ALERT The future growth information does not take account of the impact of COVID-19. If you are affected by COVID-19 there is a range of support available.

Train Examiners

ANZSCO ID 599517

Overview

All Inspectors and Regulatory Officers

  • $1,424 Weekly Pay
  • Decline Future Growth

Train Examiners

  • 150 workers Employment Size
  • Lower skill Skill level rating
  • 93% Full-Time Full-Time Share
  • 45 hours Average full-time
  • 47 years Average age
  • 14% female Gender Share

Train Examiners inspect rolling stock in railway yards, terminals and stations to ensure adherence to safety standards and operational rules and regulations.

Specialisations: Locomotive Inspector.

You can work as a Train Examiner without formal qualifications, however, a Vocational Education and Training (VET) course in rail safety or another related field may be useful.

Tasks
  • Conducts visual checks of the mechanical, structural, electrical, pneumatic and hydraulic systems of railway wagons, carriages and locomotives for condition and correct classification.

Prospects

Pathways

You can work as a Train Examiner without formal qualifications, however, a Vocational Education and Training (VET) course in rail safety or another related field may be useful.

Before starting a course, check it will provide you with the skills and qualifications you need. Visit

  • My Skills to compare Vocational Education and Training (VET) courses, providers and student outcomes.
  • AAPathways website to explore Local Government and Public Sector VET training pathways.

Skills & Knowledge

Employers look for Inspectors and Regulatory Officers who have a good attention to detail, strong people skills and a good work ethic.

Filter Skills & Knowledge

Knowledge

These are important topics, subjects or knowledge areas.

  1. Mechanical

    76% Skill level

    Machines and tools, including their designs, uses, repair, and maintenance.

  2. Transportation

    48% Skill level

    Moving people or goods by air, rail, sea, or road.

  3. English language

    47% Skill level

    English language including the meaning and spelling of words, rules of composition, and grammar.

  4. Computers and electronics

    46% Skill level

    Circuit boards, processors, chips, electronic equipment, and computer hardware and software, including applications and programming.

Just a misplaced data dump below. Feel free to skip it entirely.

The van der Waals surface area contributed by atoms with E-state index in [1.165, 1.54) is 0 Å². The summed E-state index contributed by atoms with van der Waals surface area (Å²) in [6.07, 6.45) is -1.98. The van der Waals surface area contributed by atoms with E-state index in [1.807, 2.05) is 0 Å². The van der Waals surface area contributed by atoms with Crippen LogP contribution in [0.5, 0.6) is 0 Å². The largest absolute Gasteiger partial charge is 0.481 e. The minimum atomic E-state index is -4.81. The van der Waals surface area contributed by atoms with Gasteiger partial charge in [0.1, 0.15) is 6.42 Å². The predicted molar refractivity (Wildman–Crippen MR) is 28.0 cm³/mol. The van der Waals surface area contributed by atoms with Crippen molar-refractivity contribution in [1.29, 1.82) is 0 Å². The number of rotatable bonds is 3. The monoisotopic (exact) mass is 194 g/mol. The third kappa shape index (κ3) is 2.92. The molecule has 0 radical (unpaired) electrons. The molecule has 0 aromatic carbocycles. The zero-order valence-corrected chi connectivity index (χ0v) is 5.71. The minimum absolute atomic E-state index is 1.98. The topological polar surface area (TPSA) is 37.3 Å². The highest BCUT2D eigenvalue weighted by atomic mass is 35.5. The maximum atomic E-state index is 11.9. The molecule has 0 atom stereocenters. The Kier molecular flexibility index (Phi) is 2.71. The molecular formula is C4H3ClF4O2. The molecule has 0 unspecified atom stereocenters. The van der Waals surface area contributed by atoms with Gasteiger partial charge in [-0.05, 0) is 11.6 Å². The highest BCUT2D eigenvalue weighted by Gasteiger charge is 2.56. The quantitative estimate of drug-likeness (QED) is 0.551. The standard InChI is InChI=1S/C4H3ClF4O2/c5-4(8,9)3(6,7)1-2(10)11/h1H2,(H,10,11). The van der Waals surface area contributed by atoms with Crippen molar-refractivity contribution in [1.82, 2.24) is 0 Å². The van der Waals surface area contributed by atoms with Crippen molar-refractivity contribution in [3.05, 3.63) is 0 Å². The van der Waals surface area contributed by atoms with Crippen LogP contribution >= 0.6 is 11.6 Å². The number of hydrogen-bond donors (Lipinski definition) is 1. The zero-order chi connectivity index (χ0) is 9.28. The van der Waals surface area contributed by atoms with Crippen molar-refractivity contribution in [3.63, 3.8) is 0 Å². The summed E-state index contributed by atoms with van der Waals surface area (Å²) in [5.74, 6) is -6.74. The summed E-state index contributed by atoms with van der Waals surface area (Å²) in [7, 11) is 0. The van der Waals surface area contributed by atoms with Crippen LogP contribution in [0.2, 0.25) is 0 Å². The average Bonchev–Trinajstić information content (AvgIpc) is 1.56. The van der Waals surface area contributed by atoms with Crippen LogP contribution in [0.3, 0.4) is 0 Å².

5. Administration and management

    45% Skill level

    Business principles involved in strategic planning, leadership, and coordinating people and resources.

  6. Engineering and technology

    44% Skill level

    Use engineering, science and technology to design and produce goods and services.

  7. Public safety and security

    43% Skill level

    Use of equipment, rules and ideas to protect people, data, property, and institutions.

  8. Education and training

    42% Skill level

    Curriculum and training design, teaching and instruction for individuals and groups, and the measurement of training effects.

  9. Clerical

    38% Skill level

    Word processing, managing files and records, stenography and transcription, designing forms, and other office work.

  10. Psychology

    36% Skill level

    Human behaviour; differences in ability, personality, and interests; learning and motivation; research methods; assessing and treating disorders.

  11. Production and processing

    36% Skill level

    Raw materials, production processes, quality control, costs, and ways of making and distributing goods.

  12. Mathematics

    32% Skill level

    Arithmetic, algebra, geometry, calculus, or statistics.

  13. Chemistry

    32% Skill level

    Chemical composition, structure, and properties. How chemicals are made, used, mixed, and can change.

  14. Customer and personal service

    30% Skill level

    Understanding customer needs, providing good quality service, and measuring customer satisfaction.

  15. Law and government

    29% Skill level

    How our laws and courts work. Government rules and regulations, and the political system.

  16. Technical design

    26% Skill level

    Design techniques, tools, and principles used to make detailed technical plans, blueprints, drawings, and models.

  17. Telecommunications

    25% Skill level

    Transmission, broadcasting, switching, control, and operation of telecommunications systems.

  18. Physics

    25% Skill level

    The physical laws of matter, motion and energy, and how they interact through space and time.

  19. Building and construction

    24% Skill level

    Materials, and methods used to construct or repair houses, buildings, or other structures like highways and roads.

  20. Personnel and human resources

    22% Skill level

    Recruiting and training people, managing pay and other entitlements (like sick leave), and negotiating pay and conditions.

Skills

Skills can be improved through training or experience.

  1. Quality control analysis

    46% Skill level

    Doing tests and checking products, services, or processes to make sure they are working properly.

  2. Operation monitoring

    45% Skill level

    Watching gauges, dials, or other indicators to make sure a machine is working properly.

  3. Reading comprehension

    45% Skill level

    Reading work related information.

  4. Operation and control

    43% Skill level

    Controlling equipment or systems.

  5. Active listening

    41% Skill level

    Listening to others, not interrupting, and asking good questions.

  6. Critical thinking

    41% Skill level

    Thinking about the pros and cons of different ways to solve a problem.

  7. Equipment maintenance

    41% Skill level

    Maintaining equipment and deciding what maintenance will be needed in the future.

  8. Monitoring

    41% Skill level

    Keeping track of how well work is progressing so you can make changes or improvements.